It was understandable that the events in Bacup eclipsed other murderous attacks around the same time against those who were perceived as weak or different: the death of Brent Martin in Sunderland, for instance, or the appalling abuse of the dying Christine Laslinski in Hartlepool. The Independent was recently able to garner a very impressive list of vulnerable and disabled people killed in a variety of ways over the last two years. Heard of many? I doubt it. But you’ve heard of Sophie Lancaster. Cruelly speaking, she made better copy than her fellow dead, victims together of a bestial faultline in the human heart which goes far beyond dislike of Goths.
However. Part of the reason the death of Sophie Lancaster captured the public imagination was that her killers seemed savagely to have traduced Britain’s self-image as a tolerant, liberal culture. Legislation based on group identities, whether couched in the language of ‘hate crime’ or anti-discrimination laws, is aspirational. It displays the way a society, or its legislators to the extent that they represent it, wants to think about itself – as more or less tolerant, as more or less accepting and welcoming. Over time, a generation perhaps, once-commonplace linguistic forms and habits of thought wither and become unacceptable; look at the way racial jokes have changed in Britain over the last thirty years. To that extent, the laws succeed.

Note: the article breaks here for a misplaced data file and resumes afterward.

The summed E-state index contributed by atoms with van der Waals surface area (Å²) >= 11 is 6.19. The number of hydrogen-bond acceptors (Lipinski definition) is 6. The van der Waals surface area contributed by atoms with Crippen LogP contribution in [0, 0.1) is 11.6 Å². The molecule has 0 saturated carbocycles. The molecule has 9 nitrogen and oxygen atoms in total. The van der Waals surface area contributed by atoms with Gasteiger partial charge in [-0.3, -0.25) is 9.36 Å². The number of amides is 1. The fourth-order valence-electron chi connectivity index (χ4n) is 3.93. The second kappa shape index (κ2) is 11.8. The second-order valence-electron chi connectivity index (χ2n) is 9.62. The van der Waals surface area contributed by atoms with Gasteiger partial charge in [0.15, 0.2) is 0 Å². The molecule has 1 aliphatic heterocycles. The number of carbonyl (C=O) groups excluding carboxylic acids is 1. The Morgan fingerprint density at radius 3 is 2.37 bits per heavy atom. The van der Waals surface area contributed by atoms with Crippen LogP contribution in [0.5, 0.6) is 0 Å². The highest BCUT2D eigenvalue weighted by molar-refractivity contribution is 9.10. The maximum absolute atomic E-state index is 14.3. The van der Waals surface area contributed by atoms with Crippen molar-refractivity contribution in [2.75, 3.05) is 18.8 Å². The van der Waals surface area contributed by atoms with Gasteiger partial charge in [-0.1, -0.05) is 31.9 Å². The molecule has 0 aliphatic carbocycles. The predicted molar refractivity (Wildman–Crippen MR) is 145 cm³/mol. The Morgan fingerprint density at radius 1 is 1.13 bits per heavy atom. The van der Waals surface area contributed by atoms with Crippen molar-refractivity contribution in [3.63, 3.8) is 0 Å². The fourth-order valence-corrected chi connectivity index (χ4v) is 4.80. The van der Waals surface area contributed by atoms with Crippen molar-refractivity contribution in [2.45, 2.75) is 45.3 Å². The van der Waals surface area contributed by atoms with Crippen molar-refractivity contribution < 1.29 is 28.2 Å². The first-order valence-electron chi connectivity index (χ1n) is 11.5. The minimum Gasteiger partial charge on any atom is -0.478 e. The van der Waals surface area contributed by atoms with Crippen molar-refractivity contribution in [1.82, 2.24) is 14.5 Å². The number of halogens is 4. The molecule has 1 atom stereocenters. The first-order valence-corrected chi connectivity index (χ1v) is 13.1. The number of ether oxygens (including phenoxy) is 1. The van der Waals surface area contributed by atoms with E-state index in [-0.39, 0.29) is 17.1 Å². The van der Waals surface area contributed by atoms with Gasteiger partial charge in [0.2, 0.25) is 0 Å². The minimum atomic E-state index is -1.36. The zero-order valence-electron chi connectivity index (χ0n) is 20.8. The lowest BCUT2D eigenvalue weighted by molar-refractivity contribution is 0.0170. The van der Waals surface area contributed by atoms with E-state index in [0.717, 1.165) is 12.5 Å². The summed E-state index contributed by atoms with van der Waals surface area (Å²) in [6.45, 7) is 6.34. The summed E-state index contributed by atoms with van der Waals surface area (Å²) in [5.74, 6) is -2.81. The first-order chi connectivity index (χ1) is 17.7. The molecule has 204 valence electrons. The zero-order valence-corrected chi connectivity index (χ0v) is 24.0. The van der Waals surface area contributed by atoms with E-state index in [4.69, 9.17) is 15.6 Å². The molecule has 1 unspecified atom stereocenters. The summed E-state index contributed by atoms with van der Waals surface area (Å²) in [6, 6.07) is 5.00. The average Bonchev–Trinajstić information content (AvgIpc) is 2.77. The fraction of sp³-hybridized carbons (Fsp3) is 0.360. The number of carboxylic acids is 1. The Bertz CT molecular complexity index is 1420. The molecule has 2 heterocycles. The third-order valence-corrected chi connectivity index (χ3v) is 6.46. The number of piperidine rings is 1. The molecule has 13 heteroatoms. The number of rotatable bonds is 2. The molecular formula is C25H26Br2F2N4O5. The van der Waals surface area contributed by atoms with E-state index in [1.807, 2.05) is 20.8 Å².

Goths quite rightly think of themselves as part of an international fellowship, and it is not impossible that what happens legislatively here in the UK could have some gradual, slow effect not only for British Goths, but for our brothers and sisters in the USA, Russia, or elsewhere. To that degree, the campaign in Sophie Lancaster’s name makes sense; even if it doesn’t succeed in extending the range of hate-crime to include alternative subcultures, it will still have brought society’s definition of Goths closer to the way they view themselves. Her murder may be the occasion of a beneficial change, no matter why it was she really died.
Monday, 3 November 2008
The murder of Sophie Lancaster and its effects